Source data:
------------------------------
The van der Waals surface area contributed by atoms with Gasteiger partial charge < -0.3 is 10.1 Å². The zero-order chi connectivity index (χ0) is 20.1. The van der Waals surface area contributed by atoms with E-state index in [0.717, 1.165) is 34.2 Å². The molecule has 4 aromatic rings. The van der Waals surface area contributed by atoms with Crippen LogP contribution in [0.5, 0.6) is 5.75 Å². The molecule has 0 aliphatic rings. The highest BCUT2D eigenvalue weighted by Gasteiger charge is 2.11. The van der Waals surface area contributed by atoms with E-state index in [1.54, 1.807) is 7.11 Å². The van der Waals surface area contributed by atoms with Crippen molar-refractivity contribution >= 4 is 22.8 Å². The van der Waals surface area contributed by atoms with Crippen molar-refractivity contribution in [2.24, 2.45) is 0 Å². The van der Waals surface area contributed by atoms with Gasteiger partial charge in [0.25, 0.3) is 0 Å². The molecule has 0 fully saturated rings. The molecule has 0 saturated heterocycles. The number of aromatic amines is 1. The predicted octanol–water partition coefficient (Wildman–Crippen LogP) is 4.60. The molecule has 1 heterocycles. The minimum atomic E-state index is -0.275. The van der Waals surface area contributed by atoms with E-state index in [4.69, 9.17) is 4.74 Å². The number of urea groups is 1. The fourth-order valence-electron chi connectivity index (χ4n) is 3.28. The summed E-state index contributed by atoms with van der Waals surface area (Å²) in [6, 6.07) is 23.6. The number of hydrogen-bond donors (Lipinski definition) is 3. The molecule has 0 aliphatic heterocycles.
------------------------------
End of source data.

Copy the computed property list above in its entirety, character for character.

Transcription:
The van der Waals surface area contributed by atoms with Gasteiger partial charge < -0.3 is 10.1 Å². The zero-order chi connectivity index (χ0) is 20.1. The van der Waals surface area contributed by atoms with E-state index in [0.717, 1.165) is 34.2 Å². The molecule has 4 aromatic rings. The van der Waals surface area contributed by atoms with Crippen LogP contribution in [0.5, 0.6) is 5.75 Å². The molecule has 0 aliphatic rings. The highest BCUT2D eigenvalue weighted by Gasteiger charge is 2.11. The van der Waals surface area contributed by atoms with E-state index in [1.54, 1.807) is 7.11 Å². The van der Waals surface area contributed by atoms with Crippen molar-refractivity contribution >= 4 is 22.8 Å². The van der Waals surface area contributed by atoms with Crippen molar-refractivity contribution in [2.24, 2.45) is 0 Å². The van der Waals surface area contributed by atoms with Gasteiger partial charge in [0.25, 0.3) is 0 Å². The molecule has 0 fully saturated rings. The molecule has 0 saturated heterocycles. The number of aromatic amines is 1. The predicted octanol–water partition coefficient (Wildman–Crippen LogP) is 4.60. The molecule has 1 heterocycles. The minimum atomic E-state index is -0.275. The van der Waals surface area contributed by atoms with E-state index in [4.69, 9.17) is 4.74 Å². The number of urea groups is 1. The fourth-order valence-electron chi connectivity index (χ4n) is 3.28. The summed E-state index contributed by atoms with van der Waals surface area (Å²) in [6, 6.07) is 23.6. The number of hydrogen-bond donors (Lipinski definition) is 3. The molecule has 0 aliphatic heterocycles.